Watson: My crew are men and women from all different nationalities—anywhere from 10 to 14 different nationalities—and they're all volunteers. I couldn't pay people to do what these volunteers do. They risk their lives, they're out there, they're passionate. People complain the Sea Shepherd's crew is amateurish, they're not professionals. I couldn't go down there with professionals—professionals wouldn't do what my crew does. I want people who are ready to stand up and risk their lives.

TreeHugger: So these are not necessarily maritime experts or animal experts, they're just passionate citizens?

Watson: They're people from all walks of life. But I should say we do have people like, for instance, Mel Holland who is a certificated Captain. I certainly have many years of experience. We have our Second Mate coming up this year, she's a physicist with NASA and certainly quite a capable mathematician and navigator.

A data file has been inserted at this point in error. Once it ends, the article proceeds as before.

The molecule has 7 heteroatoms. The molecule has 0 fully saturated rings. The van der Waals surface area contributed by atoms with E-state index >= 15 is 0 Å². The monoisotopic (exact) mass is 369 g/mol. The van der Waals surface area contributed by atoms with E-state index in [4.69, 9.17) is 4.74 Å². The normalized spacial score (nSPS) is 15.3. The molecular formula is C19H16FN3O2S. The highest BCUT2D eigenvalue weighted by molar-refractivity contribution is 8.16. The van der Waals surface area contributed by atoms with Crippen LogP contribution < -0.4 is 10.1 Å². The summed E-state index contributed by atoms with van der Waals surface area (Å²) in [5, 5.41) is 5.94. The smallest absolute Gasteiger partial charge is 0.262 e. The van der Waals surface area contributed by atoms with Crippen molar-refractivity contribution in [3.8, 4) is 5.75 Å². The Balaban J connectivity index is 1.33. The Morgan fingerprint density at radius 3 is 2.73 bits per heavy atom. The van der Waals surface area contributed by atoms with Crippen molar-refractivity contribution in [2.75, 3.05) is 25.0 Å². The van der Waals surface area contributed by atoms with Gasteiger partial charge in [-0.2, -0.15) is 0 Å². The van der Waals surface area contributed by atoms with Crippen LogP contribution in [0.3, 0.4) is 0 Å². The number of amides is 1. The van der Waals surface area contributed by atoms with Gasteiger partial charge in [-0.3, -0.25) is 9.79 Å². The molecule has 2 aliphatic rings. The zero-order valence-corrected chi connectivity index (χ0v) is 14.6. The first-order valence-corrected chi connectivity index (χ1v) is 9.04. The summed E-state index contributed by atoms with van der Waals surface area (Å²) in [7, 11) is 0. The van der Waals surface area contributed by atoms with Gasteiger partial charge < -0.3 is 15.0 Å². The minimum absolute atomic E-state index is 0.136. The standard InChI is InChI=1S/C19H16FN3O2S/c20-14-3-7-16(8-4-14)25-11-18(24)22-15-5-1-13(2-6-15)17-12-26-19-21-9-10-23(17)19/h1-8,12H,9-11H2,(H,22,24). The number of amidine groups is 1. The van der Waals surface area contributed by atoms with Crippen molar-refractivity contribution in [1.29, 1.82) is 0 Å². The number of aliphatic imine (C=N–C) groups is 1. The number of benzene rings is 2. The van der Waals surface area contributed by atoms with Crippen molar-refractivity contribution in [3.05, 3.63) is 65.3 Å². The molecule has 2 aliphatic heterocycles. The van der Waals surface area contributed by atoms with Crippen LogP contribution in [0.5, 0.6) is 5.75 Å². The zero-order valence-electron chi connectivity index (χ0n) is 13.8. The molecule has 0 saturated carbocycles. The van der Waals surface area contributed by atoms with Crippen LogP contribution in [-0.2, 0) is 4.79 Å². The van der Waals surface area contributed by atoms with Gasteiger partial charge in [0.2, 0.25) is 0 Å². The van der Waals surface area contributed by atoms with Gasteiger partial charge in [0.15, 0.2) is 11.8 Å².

We have electronics experts, we have people who are very, very skilled in different areas. So we're not going down there without the proper skills. Then about a third of them are amateurs who have no experience, but you've got to start somewhere, you've got to learn somewhere.

TreeHugger: Are you able to say what your effect has been? How many whales you've saved, or how many dollars you've taken out of the whaling industry?